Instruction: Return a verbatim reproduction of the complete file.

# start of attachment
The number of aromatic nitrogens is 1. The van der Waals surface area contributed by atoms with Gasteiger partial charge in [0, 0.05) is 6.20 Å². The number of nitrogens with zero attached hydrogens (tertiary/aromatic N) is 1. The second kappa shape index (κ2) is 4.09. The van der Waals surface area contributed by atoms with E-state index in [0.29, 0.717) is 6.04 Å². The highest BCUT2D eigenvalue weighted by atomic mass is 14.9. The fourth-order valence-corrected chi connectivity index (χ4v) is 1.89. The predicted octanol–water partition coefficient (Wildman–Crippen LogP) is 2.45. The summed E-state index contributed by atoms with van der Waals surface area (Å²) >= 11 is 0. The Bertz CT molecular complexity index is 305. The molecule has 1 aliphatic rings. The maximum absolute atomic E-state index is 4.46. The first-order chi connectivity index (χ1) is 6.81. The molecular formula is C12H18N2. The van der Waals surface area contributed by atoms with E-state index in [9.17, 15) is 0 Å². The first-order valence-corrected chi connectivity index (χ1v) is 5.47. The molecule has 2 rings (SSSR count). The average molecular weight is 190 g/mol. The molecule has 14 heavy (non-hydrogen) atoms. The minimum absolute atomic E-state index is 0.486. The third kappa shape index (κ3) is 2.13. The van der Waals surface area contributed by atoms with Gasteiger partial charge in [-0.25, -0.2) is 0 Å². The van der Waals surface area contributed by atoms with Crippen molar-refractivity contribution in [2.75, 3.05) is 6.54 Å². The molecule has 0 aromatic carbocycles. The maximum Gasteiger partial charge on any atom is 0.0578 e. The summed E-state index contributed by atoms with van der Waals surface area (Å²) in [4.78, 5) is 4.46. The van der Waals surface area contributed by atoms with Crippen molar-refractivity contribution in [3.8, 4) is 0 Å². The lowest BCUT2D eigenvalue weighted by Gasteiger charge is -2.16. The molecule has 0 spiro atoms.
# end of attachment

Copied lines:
The number of aromatic nitrogens is 1. The van der Waals surface area contributed by atoms with Gasteiger partial charge in [0, 0.05) is 6.20 Å². The number of nitrogens with zero attached hydrogens (tertiary/aromatic N) is 1. The second kappa shape index (κ2) is 4.09. The van der Waals surface area contributed by atoms with E-state index in [0.29, 0.717) is 6.04 Å². The highest BCUT2D eigenvalue weighted by atomic mass is 14.9. The fourth-order valence-corrected chi connectivity index (χ4v) is 1.89. The predicted octanol–water partition coefficient (Wildman–Crippen LogP) is 2.45. The summed E-state index contributed by atoms with van der Waals surface area (Å²) >= 11 is 0. The Bertz CT molecular complexity index is 305. The molecule has 1 aliphatic rings. The maximum absolute atomic E-state index is 4.46. The first-order chi connectivity index (χ1) is 6.81. The molecular formula is C12H18N2. The van der Waals surface area contributed by atoms with E-state index in [9.17, 15) is 0 Å². The first-order valence-corrected chi connectivity index (χ1v) is 5.47. The molecule has 2 rings (SSSR count). The average molecular weight is 190 g/mol. The molecule has 14 heavy (non-hydrogen) atoms. The minimum absolute atomic E-state index is 0.486. The third kappa shape index (κ3) is 2.13. The van der Waals surface area contributed by atoms with Gasteiger partial charge in [-0.25, -0.2) is 0 Å². The van der Waals surface area contributed by atoms with Crippen molar-refractivity contribution in [2.75, 3.05) is 6.54 Å². The molecule has 0 aromatic carbocycles. The maximum Gasteiger partial charge on any atom is 0.0578 e. The summed E-state index contributed by atoms with van der Waals surface area (Å²) in [4.78, 5) is 4.46. The van der Waals surface area contributed by atoms with Crippen molar-refractivity contribution in [3.8, 4) is 0 Å². The lowest BCUT2D eigenvalue weighted by Gasteiger charge is -2.16. The molecule has 0 spiro atoms.